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Panic from HE double hockey sticks - TRIGGER
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melly2210 posted:
Well I think the med changes have done me in. Totally. Yes, the anxiety levels have been riding high with all the crap I have on my plate, but I had been managing it for the most part. The chatter was keeping me up late at night, then I'd fall asleep and dream in vivid detail whatever was running through my head to keep me up. I startle awake and then it would take me almost an hour to fall back asleep only to repeat the process every hour or two. Discussed this in detail with the pdoc who upped my trileptal dose at night and added clonazapam. It worked for about a week. And then there was yesterday......

We took MIL to her doctor. It's a 20-25 minute drive via highway and one we make quite regularly. My anxiety was through the roof. No rhyme, no reason, it just was. So much so that when S pulled the car into the parking spot kind of quickly he turned and jokingly asked if I thought he was gonna hit the car on my side. Well it was like someone took the cap off the anxiety can. I screamed at him yes. And he started the whole "don't yell at me like a dog" routine which only made the attack worse. So he gets out of the car and asks if I am coming. Tell him no, I am having a panic attack. He got his mom checked in and came out.

I'd moved the car seat all the way back. I had my head between my knees, trying to curb the hyperventilation. My heart was pounding. I had chest pains. I was shaking. I was crying. And all I could think was "oh no, not again." I haven't had a panic attack of this magnitude since before the big crash. I managed to get myself calmed down, but it took 45 minutes. I got home and took an extra clonazapam because I was still feeling residual effects.

So now...now I am scared. As in bat crap crazy scared. This is how all the crisis stays, dx, losing everything started. And here I am again. I'm still incredibly anxious to spite the medications and I can't seem to quell that fear which I am sure is adding to the already existing anxiety.

There wasn't a trigger, per say. And I don't know what to do.

Hope is that thing with feathers that perches in the soul and sings the tune without the words and never stops... at all. ~Emily Dickinson
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davedsel57 responded:
Melly, I'm sorry to read this. I can say that I fully understand because I have had panic attacks in the past as well. One of the worst things a human can go through, IMHO.

I applaud you for being able to calm yourself down somewhat. That was a big accomplishment. I guess I would recommend continuing to work with your doctor on the meds issue. Maybe you can find some type of relaxation techniques that would help - soothing music, meditation or prayer, etc.

I pray you find good solutions and relief soon.
Please click on my user name or avatar picture to read my story.

Blessings,

-Dave
 
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mercygive responded:
Hi Mel,

I am so sorry you are having the panic attacks. I know why you are scared. Panic attacks start the downward spiral for me too and I know how terrifying the end result can be. Mine start by ignoring my physical and emotional limitations, and by stuffing down my feelings to avoid hurting someone else's.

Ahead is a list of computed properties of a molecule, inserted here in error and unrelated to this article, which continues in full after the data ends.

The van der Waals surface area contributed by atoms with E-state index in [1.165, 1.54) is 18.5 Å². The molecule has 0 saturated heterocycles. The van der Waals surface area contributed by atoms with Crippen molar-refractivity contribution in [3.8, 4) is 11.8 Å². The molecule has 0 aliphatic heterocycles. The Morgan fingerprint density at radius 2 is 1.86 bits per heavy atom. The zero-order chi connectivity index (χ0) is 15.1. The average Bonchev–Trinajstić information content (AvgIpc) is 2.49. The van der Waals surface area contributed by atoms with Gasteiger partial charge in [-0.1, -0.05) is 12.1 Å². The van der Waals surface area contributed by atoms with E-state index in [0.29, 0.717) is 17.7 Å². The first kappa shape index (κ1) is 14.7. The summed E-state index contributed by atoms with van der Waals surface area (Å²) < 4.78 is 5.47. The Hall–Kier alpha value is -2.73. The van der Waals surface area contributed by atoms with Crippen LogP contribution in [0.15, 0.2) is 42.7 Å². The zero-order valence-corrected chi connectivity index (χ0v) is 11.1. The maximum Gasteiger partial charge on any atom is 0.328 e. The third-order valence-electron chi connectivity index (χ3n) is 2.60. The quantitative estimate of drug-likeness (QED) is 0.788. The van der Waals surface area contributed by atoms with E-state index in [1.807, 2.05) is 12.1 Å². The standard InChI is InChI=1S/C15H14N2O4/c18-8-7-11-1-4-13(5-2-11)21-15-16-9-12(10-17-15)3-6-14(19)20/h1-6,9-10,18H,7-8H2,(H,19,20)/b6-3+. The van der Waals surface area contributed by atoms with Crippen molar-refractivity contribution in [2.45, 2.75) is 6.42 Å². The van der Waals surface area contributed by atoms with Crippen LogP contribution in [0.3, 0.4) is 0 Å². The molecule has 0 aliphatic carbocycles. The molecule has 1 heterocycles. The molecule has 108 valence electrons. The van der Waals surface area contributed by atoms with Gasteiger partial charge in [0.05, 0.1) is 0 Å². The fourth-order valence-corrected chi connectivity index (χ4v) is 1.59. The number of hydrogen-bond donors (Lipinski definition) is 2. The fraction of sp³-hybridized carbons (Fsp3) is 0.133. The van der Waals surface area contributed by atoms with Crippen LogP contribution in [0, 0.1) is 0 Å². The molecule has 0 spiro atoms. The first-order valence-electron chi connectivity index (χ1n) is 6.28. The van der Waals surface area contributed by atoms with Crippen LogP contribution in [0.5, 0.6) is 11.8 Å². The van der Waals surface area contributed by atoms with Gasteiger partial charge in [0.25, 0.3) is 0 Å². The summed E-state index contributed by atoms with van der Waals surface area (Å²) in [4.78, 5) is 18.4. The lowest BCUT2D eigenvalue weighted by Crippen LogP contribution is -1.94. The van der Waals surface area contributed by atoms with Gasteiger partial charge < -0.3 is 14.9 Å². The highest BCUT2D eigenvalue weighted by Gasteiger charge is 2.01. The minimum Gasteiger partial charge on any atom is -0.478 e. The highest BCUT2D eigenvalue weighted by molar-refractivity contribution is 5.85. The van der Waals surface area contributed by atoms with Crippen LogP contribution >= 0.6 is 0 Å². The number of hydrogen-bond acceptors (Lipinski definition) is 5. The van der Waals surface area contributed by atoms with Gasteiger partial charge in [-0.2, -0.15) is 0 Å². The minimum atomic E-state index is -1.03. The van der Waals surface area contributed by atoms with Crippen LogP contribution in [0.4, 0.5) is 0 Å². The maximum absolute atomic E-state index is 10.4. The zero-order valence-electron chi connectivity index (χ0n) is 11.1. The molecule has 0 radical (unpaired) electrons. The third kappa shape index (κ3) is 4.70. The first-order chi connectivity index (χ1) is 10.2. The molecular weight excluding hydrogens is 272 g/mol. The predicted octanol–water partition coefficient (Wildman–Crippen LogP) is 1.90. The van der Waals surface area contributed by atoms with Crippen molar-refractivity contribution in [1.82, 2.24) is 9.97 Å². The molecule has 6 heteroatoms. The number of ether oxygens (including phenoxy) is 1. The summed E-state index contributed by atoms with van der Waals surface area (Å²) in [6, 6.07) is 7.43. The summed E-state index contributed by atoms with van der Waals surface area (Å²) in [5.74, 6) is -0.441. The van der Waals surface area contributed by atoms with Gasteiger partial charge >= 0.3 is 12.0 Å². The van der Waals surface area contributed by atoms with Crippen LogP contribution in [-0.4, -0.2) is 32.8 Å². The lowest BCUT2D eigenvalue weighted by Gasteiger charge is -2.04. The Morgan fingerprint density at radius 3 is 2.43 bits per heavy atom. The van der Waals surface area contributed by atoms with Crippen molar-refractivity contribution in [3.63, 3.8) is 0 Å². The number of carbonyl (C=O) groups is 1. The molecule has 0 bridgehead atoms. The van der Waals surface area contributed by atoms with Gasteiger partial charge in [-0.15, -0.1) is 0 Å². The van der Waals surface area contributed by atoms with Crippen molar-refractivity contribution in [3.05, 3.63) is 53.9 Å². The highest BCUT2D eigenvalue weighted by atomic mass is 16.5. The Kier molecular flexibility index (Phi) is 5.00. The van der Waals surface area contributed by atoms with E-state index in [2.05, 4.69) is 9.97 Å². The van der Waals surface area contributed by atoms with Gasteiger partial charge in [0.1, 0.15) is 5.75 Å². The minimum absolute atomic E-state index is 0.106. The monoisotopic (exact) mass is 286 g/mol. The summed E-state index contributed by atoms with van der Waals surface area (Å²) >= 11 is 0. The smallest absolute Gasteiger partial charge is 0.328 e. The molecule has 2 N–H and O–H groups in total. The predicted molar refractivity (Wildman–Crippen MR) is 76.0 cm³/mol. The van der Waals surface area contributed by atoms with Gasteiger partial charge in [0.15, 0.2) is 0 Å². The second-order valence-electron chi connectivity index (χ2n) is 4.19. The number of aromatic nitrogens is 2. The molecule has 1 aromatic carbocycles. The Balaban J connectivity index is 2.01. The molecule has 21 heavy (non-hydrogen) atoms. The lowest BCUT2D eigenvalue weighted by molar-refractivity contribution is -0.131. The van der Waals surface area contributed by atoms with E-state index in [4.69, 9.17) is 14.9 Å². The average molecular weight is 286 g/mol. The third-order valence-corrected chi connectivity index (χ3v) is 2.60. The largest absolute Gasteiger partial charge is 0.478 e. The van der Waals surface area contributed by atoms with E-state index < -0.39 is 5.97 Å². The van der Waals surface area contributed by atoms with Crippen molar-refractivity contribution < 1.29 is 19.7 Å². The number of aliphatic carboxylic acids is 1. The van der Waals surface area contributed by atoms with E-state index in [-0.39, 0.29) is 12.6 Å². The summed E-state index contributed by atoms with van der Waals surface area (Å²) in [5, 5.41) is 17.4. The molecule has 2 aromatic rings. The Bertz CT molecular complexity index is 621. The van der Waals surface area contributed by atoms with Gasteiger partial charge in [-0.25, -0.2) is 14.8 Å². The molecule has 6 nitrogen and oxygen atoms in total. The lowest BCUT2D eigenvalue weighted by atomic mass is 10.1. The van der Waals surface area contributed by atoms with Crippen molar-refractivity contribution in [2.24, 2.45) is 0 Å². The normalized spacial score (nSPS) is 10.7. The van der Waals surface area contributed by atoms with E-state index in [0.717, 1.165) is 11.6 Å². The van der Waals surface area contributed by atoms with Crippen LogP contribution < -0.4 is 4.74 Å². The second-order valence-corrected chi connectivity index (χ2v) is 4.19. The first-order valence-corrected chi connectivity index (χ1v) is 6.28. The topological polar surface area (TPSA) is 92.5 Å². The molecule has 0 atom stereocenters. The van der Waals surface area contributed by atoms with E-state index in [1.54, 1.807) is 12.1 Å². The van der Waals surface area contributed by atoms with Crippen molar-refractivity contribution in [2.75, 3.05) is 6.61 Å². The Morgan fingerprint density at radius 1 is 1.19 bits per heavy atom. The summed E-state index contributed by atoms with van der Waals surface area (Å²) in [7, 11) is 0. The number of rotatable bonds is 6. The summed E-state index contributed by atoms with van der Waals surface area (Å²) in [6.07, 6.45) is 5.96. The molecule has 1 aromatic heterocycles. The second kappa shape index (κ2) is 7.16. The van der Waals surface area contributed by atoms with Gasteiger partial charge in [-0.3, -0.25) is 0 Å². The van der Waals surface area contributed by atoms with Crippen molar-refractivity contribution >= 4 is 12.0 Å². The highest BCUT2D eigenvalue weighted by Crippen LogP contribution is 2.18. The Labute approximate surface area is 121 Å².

So S was able to get his mom in and out. Know you wanted to be there to help, but did you have to be there? Did you pick a time when his mom needed help to say "I need help." Did you use the new car that you bought for you & S to enjoy to take MIL to the hospital? Is she jealous of the new car? How many other young women are living in the house other than yourself? So S can take care of his mom alone on some occassions.

Often others find a way to push our buttons - they have their selfish reasons. Just saying because of your previous posts.


Don't give up on your medications! And, don't over take your medications to get a quick calm down. Just saying - take care of you!

Hugs,
Mercy
Choose life, God's Grace and humor - mercygive


 
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melly2210 replied to davedsel57's response:
Thanks...after the "big meltdown" as I like to refer to my month long stay in a CSU, I learned a lot of coping skills. Tons. Didn't realize it at the time, but they sure come in handy now. Like that panic attack. In the past, I'd have landed in the ER or at the very least had a visit from the local EMTs. All of the things you listed are what I try to incorporate.

But thank you for the prayers. They are always appreciated and needed. The same to you.

Hope is that thing with feathers that perches in the soul and sings the tune without the words and never stops... at all. ~Emily Dickinson
 
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melly2210 replied to mercygive's response:
Sometimes S forgets I have issues because my coping skills are much more well-honed than his are.

The ride to the doctors with the MIL was an opportunity to get out of the house. I've been kind of hyperfocused on the business start up and the step daughter being on baby watch. I thought it would be a nice break.away from the house.

For once the MIL was being ok. No snide remarks. No rudeness. When I overreacted, she excused herself and asked S inside if I was going to be ok. She sent him back out. I've thought and rethought this looking for a trigger but not finding any,

And now it's that fear of another more paralyzing one. Or where a series of them might lead. Before, it was the big crash resulting in a 30 day stay. I don't ever want to be that way again.

Hope is that thing with feathers that perches in the soul and sings the tune without the words and never stops... at all. ~Emily Dickinson


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